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4 Considerations for freezer and chiller doors

What to think about when planning your cold storage facility

Managing the doorways into and around your cold storage facility can be a challenging balance between enabling fast and safe movement of traffic, while maintaining critical temperature control and reducing ice formation within the facility. 

There are a number of critical factors you should keep in mind when you're planning or installing doors into a freezer or cold storage facility.

We detail these five considerations and also offer a free downloadable whitepaper at the end of this news post.

1) Consider the environment of your application 

What is the temperature within the facility? On any day, what is the ambient temperature outside? Remember to consider the changing seasons.

Ice or condensation will form on any surface that is not heated or is colder than the moisture droplets in the air. This can cause cold storage and freezer doors to malfunction, and ice or moisture can be a slip hazard. 

2) Ensure your doors control air infiltration

Modern cold storage and freezer transport systems in high-bay cold storage or warehouses require very high opening and closing door speeds to prevent the entry of warm air from outside.

Fully automatic doors (both horizontal and vertical) feature extremely high speeds and are suitable for frequent use and easy integration in any transport system.

Considerations for freezer door

Whether your facility has automatic doors or not, while doors are open to allow access for staff, vehicles, forklifts etc, warm ambient air enters the facility. This mixes with air conditioned air and creates a fluctuation in temperature, which is not good news for your frozen or cold storage goods.

By controlling the air on the warm side of your cool room or freezer, the effects of condensation can be significantly mitigated, and the operational efficiency of
the doors are improved.

3) Consider installing an airlock to mitigate air infiltration

To reduce the influx of warm air through your doors, a typical control can be to build airlock chambers or rooms in front of openings to cold rooms or freezers.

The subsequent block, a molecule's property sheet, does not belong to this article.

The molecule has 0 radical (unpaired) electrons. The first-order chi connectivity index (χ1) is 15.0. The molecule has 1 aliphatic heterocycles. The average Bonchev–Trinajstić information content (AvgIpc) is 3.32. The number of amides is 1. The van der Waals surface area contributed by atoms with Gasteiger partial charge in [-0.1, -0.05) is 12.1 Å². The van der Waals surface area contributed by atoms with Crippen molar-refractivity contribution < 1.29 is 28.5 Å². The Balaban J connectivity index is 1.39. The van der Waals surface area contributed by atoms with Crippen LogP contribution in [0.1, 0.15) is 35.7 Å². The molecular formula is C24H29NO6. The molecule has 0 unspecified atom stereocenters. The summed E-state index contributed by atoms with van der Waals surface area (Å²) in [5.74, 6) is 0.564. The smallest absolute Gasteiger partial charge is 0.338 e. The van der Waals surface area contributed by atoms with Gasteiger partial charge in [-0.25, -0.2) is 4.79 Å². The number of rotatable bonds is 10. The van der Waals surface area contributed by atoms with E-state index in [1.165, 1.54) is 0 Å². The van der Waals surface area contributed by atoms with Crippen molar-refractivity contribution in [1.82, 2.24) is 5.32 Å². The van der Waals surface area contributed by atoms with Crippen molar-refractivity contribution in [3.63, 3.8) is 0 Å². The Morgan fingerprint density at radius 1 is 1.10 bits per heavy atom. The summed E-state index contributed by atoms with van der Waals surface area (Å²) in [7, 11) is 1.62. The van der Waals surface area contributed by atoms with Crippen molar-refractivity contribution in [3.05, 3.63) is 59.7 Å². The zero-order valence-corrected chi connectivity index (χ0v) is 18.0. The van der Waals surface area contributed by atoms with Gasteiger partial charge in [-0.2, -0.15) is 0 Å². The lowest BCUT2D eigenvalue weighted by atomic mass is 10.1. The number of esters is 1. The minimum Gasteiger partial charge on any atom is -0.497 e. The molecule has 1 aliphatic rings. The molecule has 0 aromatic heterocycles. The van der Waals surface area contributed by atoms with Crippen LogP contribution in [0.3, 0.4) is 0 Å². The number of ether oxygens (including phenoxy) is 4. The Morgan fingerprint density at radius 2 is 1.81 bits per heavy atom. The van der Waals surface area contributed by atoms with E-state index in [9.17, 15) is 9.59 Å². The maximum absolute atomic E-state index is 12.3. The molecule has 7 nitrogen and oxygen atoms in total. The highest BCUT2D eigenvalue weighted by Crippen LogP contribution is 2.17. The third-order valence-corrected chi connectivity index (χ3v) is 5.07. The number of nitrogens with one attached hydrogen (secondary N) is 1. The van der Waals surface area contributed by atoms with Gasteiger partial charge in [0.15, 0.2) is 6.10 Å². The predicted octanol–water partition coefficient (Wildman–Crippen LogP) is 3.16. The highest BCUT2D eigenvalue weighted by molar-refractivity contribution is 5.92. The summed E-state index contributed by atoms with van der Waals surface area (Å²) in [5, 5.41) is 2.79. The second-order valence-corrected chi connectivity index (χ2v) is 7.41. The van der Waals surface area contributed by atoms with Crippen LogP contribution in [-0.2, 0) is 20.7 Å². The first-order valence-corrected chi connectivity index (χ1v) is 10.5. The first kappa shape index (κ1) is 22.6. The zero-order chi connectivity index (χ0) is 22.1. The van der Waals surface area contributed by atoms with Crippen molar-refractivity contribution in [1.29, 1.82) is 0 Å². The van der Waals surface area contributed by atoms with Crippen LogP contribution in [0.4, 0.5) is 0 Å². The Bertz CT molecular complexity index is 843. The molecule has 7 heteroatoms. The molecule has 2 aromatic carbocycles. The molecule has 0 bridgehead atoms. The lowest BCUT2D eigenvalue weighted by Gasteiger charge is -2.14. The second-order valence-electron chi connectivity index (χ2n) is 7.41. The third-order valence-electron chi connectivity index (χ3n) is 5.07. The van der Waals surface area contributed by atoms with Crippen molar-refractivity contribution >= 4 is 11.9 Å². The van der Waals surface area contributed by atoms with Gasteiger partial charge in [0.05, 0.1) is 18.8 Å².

An airlock is composed of two doors that are electrically interlocked in such a way that the two cannot be opened simultaneously. Airlocks are used in a variety of situations, but essentially their purpose is to control air flow from one area of a facility to another.

The temperature and humidity in the airlock can then be controlled with additional refrigeration units or air dehumidification.

Murray Goulburn Koroit_air lock doors

Additional doors between the airlock and ambient areas can be interlocked to ensure freezer or coolroom doors cannot be open while an outside door is open.

Airlocks may be used to control the entry of personnel to a secure area such as a cleanroom, where dust or small particles may be a problem. Similarly if a constant temperature must be maintained then an airlock can be invaluable in reducing temperature fluctuations when doors are opened.

4) Consider the alternative solutions to an airlock

If you do not have an airlock to your chiller / freezer door, and the door opens to ambient humid air, you will see condensation and ice form on surfaces that are colder than the incoming air.

To mitigate these effects you can:

  • Install the chiller/freezer door on the warm side of the room. This will ensure that the components of the door are closest temperature to the incoming air.
  • Ensure the door blade is insulated. Remax Movichill or Thermic curtains offer an insulated barrier between temperature zones, and reduce the ice or condensation formation on the warm side of the door.
  • Circulate the air in front of the door opening. By circulating the using air curtains above the door, or wall mounted fans, the warm/humid air is blown away from the cold surfaces and reduces moisture formation.
  • Install PVC strip curtains on opposite side of the door to the coolroom, to create a virtual airlock
  • Install heated frames. By running low wattage heaters in the door frames, you can prevent ice forming on critical parts of the door.
  • Install a heated threshold. By heating the threshold of the door opening, you can reduce slip hazards and melt ice that falls from the door or wall above the opening. You should also consider floor drainage for the melted ice/condensation.
  • Exclude windows in the door. Windows in high speed doors are typically made from PVC, which has a low thermal value.

As experienced doorway specialists, our new eBook addresses some of the challenges faced by cold storage facilities along with industry best practice for effective management.

Click here to find out more and download the Considerations for Freezer and Chiller Doors eBook.

Get more info about freezer and chiller doors

To find out more about the ideal freezer or chiller doors for your facility, contact Remax Doors online or call us on 1800 010 221.

Topics: frozen storage, freezers, whitepaper, chiller, ice formation

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